A Special Needs Trust (SNT) is a complex legal tool set up on behalf of a person with special needs or disabilities. The SNT allows a beneficiary with special needs to safely utilize money or property in the trust without jeopardizing the ability to collect needs-based public benefits such as Supplemental Security Income (SSI) and Medicaid.
Loved ones often take great care when setting up a Special Needs Trust in Baton Rouge to ensure that the disabled individual has enough resources to last for a lifetime. Yet, there are times when the beneficiary of a Special Needs Trust passes away before all of the resources within the trust are used up. In such cases, it will be necessary for the trustee to deal with any remaining assets.
Will the Assets Need to Go Back to the Government?
Whether or not remaining assets in a Special Needs Trust must go back to the government to reimburse for Medicaid benefits that were used depends on the type of trust that was created.
In the case of a “third party” Special Needs Trust, the trust is funded with assets that do not belong to the person with special needs. They instead come from parents, grandparents, or other loved ones who either contribute inheritances to the trust or set aside money for their loved one’s future care. If such a trust is created correctly, the funds in the trust will not count as the beneficiary’s assets when applying for benefits such as SSI or Medicaid. As such, when the beneficiary dies, this trust will not need to contain a “payback provision” which requires any remaining funds to be paid back to the government.
On the other hand, if the person with special needs places his or her own money into the Special Needs Trust, (for example money that was received as part of a legal settlement) this would require the creation of a “first-party” Special Needs Trust because the assets are contributed by the person with special needs, and will need to contain a payback provision to the government to reimburse for Medicaid benefits that were used.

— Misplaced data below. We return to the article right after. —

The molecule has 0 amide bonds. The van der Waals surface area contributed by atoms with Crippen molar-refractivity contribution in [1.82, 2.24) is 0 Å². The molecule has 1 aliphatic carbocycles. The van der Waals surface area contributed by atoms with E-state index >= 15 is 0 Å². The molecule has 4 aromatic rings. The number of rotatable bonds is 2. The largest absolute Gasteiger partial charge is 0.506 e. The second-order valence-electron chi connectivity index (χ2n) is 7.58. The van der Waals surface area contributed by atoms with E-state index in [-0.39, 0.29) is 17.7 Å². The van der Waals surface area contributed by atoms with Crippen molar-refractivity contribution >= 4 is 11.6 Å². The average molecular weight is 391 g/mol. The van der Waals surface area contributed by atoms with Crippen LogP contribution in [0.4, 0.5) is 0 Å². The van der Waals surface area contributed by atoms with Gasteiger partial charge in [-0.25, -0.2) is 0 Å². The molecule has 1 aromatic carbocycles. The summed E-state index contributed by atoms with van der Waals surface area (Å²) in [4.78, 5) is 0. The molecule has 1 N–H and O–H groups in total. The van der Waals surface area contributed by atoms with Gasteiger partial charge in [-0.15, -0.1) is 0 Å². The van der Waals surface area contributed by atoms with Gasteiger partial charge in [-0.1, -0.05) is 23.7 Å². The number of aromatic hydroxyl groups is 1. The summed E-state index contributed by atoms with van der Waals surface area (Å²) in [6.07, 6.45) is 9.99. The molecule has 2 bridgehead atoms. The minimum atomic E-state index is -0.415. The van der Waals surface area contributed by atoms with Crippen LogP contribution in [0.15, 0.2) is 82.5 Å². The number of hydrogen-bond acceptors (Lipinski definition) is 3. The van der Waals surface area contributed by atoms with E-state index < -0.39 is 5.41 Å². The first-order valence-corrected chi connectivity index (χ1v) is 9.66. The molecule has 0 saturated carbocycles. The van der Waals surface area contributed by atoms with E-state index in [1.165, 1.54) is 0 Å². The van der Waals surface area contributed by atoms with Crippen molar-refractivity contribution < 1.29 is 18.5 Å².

Who Inherits Assets that Do Not Need to Be Paid Back to the Government?
Any remaining assets that do not have to be paid back to the government in a Third-Party Special Needs Trust will go to residual beneficiaries. Residual beneficiaries may include surviving siblings, caregivers, or even a charitable cause. Generally, the person who creates the Special Needs Trust will decide when the trust is created who should inherit any remaining funds that are in the trust following the death of the beneficiary. Keep in mind that the final distribution amount will not be determined until the Trustee pays any liens, taxes, final expenses, outstanding bills owed, and administrative costs.
If you have questions about creating a Special Needs Trust in Baton Rouge or a First-Party Special Needs Trust, we invite you to contact our law firm at (225) 744-0027 to schedule an appointment.